All true Christians know that there is one God who exists in three persons. In the passage below the Apostle Paul confirms that God the father has publicly declared that Jesus is His Son.
Paul, a bond-servant of Christ Jesus, called as an apostle, set apart for the gospel of God,2 which He promised beforehand through His prophets in the holy Scriptures, 3 concerning His Son, who was born of a descendant of David according to the flesh, 4 who was declared the Son of God with power by the resurrection from the dead, according to the Spirit of holiness, Jesus Christ our Lord, (Romans 1:1-4 NASB).
This passage is a typical Pauline sentence, which means that it seems to ramble on endlessly, and is therefore very hard to follow. So let me paraphrase Paul’s statements about Jesus, so that we can unpack this verse. Words in bold have been taken directly from the verse above.
Paul is saying that Christ Jesus is the Son of God. Jesus is a descendant of David according to the flesh which means that he took on the body of a man and became David’s physical descendant. God Himself declared him to be the Son of God by raising him from the dead which fully displayed God’s power and should have been enough to silence all the doubters.
My Muslim friends of course say that Jesus can’t be God because there is only one God, and one God cannot exist in three persons. I say that one God can exist in three persons. The reason I believe it is because God says so. You can find many proofs of the Deity and Sonship of Christ in the Old Testament prophecies and in all the miracles He did in public. The Muslims are foolish to think that the nature of God is so simple that human beings can completely understand it. It is not surprising that the true nature of God is beyond human comprehension.
Now that I’m done blogging through the book of John I’m going to go on and start the book of Romans. I am going to have to slow down how much I blog because my job is getting busier as I approach the summer. I expect to be able to post about every other day on this blog. At that rate, it could take me a whole year or more to got through the book of Romans.
Should I fear the Lord God? This is definitely a question I've wrestled with in the past. But the only way for me to give an honest answer is to allow the Bible to interpret itself. I'm not implying my relationship with him should be one of fear. My relationship with God, through Jesus Christ, is one of love not fear.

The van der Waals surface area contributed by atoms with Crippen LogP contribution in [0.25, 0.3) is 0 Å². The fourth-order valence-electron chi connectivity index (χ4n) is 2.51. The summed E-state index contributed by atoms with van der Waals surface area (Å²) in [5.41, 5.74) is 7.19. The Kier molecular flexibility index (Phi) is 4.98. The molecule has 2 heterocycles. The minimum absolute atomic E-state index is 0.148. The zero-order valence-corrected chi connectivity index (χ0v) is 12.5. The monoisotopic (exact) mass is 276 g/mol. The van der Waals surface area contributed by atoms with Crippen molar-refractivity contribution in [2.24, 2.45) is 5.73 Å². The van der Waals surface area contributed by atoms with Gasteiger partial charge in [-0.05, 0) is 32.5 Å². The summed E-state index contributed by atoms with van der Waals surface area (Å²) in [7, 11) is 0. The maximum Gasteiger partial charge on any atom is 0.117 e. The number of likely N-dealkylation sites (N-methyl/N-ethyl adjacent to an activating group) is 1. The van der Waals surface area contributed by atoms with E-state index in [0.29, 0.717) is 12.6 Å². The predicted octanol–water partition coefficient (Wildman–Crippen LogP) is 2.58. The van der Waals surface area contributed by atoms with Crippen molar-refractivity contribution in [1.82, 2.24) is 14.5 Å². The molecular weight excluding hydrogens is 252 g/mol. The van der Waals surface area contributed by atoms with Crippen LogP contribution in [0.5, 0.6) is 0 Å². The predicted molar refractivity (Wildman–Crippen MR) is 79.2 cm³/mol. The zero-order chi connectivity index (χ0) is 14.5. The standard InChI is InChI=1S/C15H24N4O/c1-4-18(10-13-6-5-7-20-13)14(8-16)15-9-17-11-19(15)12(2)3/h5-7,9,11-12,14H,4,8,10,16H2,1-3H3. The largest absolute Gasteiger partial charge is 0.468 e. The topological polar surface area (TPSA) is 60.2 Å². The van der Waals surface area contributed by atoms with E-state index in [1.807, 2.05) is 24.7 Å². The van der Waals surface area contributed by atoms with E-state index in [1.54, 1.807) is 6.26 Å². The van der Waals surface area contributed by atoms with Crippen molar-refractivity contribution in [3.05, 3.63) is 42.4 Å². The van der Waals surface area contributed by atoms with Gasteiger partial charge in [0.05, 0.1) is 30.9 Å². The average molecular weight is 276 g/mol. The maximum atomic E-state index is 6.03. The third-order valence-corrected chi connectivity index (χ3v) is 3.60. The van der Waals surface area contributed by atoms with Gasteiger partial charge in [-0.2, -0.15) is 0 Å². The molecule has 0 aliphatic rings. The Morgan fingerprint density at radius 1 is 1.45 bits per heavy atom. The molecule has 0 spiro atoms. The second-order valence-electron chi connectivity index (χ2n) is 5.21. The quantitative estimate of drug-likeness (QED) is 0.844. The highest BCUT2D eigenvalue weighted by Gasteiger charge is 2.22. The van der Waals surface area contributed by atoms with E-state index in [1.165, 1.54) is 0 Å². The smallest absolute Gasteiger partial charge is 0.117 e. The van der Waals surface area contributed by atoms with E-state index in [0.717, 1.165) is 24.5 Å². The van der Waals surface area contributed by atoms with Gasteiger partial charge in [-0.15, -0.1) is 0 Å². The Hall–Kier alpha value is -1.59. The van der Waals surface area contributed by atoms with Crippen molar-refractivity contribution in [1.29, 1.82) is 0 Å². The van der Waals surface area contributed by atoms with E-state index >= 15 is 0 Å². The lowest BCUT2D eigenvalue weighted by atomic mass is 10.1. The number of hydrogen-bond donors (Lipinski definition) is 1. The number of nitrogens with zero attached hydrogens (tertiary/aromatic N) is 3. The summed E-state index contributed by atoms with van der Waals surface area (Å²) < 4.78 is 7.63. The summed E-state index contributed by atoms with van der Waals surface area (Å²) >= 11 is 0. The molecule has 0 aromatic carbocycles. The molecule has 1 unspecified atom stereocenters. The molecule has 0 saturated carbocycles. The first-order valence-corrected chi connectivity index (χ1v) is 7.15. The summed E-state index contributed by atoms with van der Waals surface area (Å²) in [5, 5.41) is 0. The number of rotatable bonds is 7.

It is very easy for young men in our culture to become addicted to their sexual lusts. They are constantly bombarded with images and messages from the media that tempt them to want things that are bad for them. Fortunately, there are things you can do to help the young men in your family get their sex-drive under control.
- Teach them right and wrong.
In Psalm 22 King David, the author, is crying out for help to God. David underwent many trials and challenges in his lifetime and He learned to depend on God to get him through them. However, if you read carefully through Psalm 22 you will discover that many of the events described in this Psalm never actually happened to David. Rather, this Psalm is a prophecy about David’s descendant, Jesus. If you read through this Psalm you will discover some amazing prophecies about the crucifixion of Jesus. Here are a few of them:
My God, my God, why have you forsaken me? (Psalm 22:1a NIV)
This opening line are the exact words that Jesus uses when He is suffering on the cross a thousand years later (Matthew 27:46, Mark 15:34). He is crying out because of the separation that existed between Him and His father as He was being punished for the sins of all mankind.
All who see me mock me;
they hurl insults, shaking their heads.
8 “He trusts in the Lord,” they say,
“let the Lord rescue him.
Let him deliver him,
since he delights in him.” (Psalm 22:7-8)
Verses seven and eight describe the humiliation that he was subjected to while He was publicly suffering. Many who were standing by mocked him, challenging him to save himself saying “He saved others, let Him save Himself if He is the Christ, the chosen of God” (Luke 23:35).
Verse 15 describes Him as being thirsty. Indeed, when Jesus was on the cross, He cried out in a loud voice: “I thirst” (John 19:28). Verse 16 predicts what the Roman soldiers would do to Jesus’ hands and feet:
Dogs surround me,
a pack of villains encircles me;
they pierce[e] my hands and my feet. (Psalm 22:16)
This perfectly describes Jesus’ crucifixion, when the soldiers drove nails through His hands and His feet (John 20:25). Verse 17, the next verse, predicts Jesus naked as He is stretched on the cross:
All my bones are on display;
people stare and gloat over me. (Psalm 22:17)
Verse 18 predicts what the soldiers would do with Jesus’ clothes:
They divide my clothes among them
and cast lots for my garment. (Psalm 22:18)
We can see the fulfillment of verse 18 in the gospel of John:
When the soldiers crucified Jesus, they took his clothes, dividing them into four shares, one for each of them, with the undergarment remaining. This garment was seamless, woven in one piece from top to bottom.
24 “Let’s not tear it,” they said to one another. “Let’s decide by lot who will get it.”
This happened that the scripture might be fulfilled that said,
“They divided my clothes among them
and cast lots for my garment.”[a]
So this is what the soldiers did. (John 19:23-24)